The First of July


He was proud to be named Julio, with the “J” pronounced like an “H” in “Hulyo” as in “Jaime” with the aspirated “H” for the “J.” He also did not mind being called a “Julius” though he quickly claimed he was no Csar for Caesar. But he and his girlfriend were on Lino’s San Isidro beach the day after quick fingers took off with my backpack while I was resting after an unplanned turnaround trip to Narita and back, and they were all ears with sympathy.

July begins the second half of the measured year of the Gregorian calendar, based on the Roman Bacchanalian reckoning but supplanted with the veneer of Christian memories expressed in rites and rituals. The swaddling clothes story of the manger had to be told with a wintry backdrop rather than the spring day it was remembered in days of old, only because the story got moved from its Mediterranean setting to the temperate zone of Europe and the British Isles. It fitted better in the weather of December!

Spring remains the first day of the year in some Middle Eastern countries, usually figured on the lunar position in the sky, but with the school schedule in the temperate zone, it is strictly solar as children begin school in the fall. The U.S. federal government starts its fiscal year in October.

It matters not to tropical Saipan. The first of July is just the first of July; Julius and his centurions are better remembered by their attire and the discipline of their formation particularly in battle rather than sporting the plumage on their hoods.

July 2016 is something else. Trump vs. Hillary is hardly a contest in the United States. The sense of Aryan supremacy is echoed among the Trump followers, but that is hardly an issue since the United States is still fighting the war between whites of the deep plantation South with the industrial metropolises in the Union; what was perceived in the 60s as a finalization of the banishment of racial prejudice in the Civil Rights Act of ’64 does not understand Amerika!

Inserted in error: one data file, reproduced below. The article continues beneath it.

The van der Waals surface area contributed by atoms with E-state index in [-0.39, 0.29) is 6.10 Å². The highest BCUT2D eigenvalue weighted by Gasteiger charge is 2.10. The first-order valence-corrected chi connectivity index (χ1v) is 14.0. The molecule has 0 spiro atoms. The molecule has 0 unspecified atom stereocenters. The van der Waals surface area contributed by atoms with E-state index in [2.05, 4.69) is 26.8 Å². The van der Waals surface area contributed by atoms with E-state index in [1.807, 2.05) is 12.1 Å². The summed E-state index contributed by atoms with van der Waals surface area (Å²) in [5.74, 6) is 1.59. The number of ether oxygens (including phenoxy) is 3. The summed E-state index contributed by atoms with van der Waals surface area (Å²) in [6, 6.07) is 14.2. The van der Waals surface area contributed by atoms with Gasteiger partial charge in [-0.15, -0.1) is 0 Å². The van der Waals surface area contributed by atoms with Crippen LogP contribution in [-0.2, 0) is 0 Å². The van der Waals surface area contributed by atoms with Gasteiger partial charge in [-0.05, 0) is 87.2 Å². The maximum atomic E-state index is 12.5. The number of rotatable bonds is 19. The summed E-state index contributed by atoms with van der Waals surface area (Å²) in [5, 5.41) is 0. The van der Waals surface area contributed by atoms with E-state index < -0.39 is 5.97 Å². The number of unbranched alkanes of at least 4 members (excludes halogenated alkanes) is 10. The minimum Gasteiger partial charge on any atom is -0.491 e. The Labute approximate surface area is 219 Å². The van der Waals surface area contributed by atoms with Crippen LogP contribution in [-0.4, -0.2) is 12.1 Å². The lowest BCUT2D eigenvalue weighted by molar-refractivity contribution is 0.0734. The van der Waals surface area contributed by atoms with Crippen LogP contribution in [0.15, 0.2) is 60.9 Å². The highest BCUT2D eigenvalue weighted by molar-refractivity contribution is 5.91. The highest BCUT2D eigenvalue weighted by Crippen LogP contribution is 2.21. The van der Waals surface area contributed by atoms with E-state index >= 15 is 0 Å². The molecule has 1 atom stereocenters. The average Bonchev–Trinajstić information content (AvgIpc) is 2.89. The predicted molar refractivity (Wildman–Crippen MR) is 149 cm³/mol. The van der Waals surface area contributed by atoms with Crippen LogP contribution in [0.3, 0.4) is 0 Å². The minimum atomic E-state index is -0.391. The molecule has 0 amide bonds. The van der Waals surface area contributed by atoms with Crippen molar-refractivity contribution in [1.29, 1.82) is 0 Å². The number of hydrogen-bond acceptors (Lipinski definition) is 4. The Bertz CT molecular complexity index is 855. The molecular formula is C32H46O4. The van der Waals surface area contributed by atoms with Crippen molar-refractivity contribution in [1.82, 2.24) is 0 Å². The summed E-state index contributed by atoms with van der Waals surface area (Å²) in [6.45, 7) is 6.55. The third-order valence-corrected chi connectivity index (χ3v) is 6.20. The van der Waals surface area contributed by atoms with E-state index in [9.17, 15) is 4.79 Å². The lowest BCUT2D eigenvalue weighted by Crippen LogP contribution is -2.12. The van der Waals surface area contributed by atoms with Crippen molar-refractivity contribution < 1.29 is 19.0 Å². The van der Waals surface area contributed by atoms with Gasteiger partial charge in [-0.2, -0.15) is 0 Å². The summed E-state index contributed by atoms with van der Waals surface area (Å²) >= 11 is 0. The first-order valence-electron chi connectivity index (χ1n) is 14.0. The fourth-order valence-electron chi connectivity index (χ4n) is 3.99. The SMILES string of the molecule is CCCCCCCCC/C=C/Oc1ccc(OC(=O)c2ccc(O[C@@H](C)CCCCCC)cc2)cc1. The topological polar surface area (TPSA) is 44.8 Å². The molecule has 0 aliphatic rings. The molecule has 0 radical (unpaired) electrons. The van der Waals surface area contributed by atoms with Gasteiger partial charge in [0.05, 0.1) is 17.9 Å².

“In White America” was an LP I had in the ’60s. It is still White America inspite of Barack Obama though he did cross the color line, and now, Hillary is about to cross the gender line.

It is Julius all over again in Washington, though Obama-Hillary won’t echo the Caesarean triumvirate: veni, vidi, and vici. They might have come, and saw, but they hardly conquered. White Amerika is still in charge as they were when corporate America supplied the Wehrmacht with the chemicals they needed to wipe out the Jews.

The whole of July is usually the summer month, even as teachers prepare for the opening of the Saipan Community School on Aug. 1 with classes starting the 8th. The first of July commences real vacation time.

What significance the month of July has on the nation and one of its territories are dovetailing on the theme of Liberation. Those yurt-looking canopies at the Fisherman’s wharf across from the Kristo Rai Church look like the moveable Mongolian communities.

The Fourth of July will see a parade with floats decorated by the different ethnic groups on island, most notably those of Nippon, Hangkuk, Zhongguoren, Pilipinas, Bangladeshi, Nepali, that used to staff the defunct casino and hotel of the Tinian Dynasty, the Russians at PIC, and the community based efforts of Best Sunshine International in search of brownie points.

Liberation itself sounds like a release from the stranglehold of an invading force to a resident population but it isn’t. It is a commemoration of the release of the locals from the concentration camp at Susupe, along with the captured Japanese, their Korean and Okinawan forces. Liberation was Uncle Sam’s release of everyone from concentration camps as the soldiers who served under Imperial Japan in WWII were repatriated back to their country/place of origin, while the local Chamorros and Carolinian returned to their homes.

The first of July anticipates the patriotism of the fourth and the release of captives (liberation) from concentration camps of those deemed sympathetic to the cause of Imperial Japan in WWII.

I never saw it as a matter of policy for the Japanese government to apologize for envisioning a Co-Prosperity Sphere in Asia, nor Obama apologizing for the use of the A-bomb in Hiroshima and Nagasaki. Both are done deal. Fini. Kaput. No one needs to apologize for anything. The emotive requirement is a character of our time rather than a mirror of the historic times being referred to.

The issue is what we do next. There will be those who echo the thinker who opined that “those who do not learn from the lessons of the past are bound to repeat it,” or something to that effect. That is true to a certain degree, as well as, a loaf of baloney. The sun brings a new day, and being present to the moment is what allows people to be humanly creative and innovative so that the day after is given form, not so much on the ground as it is on the mind of those engaged.

We all live for the moment. That’s all we’ve got.

Jaime R. Vergara | Special to the Saipan Tribune
Jaime Vergara previously taught at SVES in the CNMI. A peripatetic pedagogue, he last taught in China but makes Honolulu, Shenyang, and Saipan home. He can be reached at

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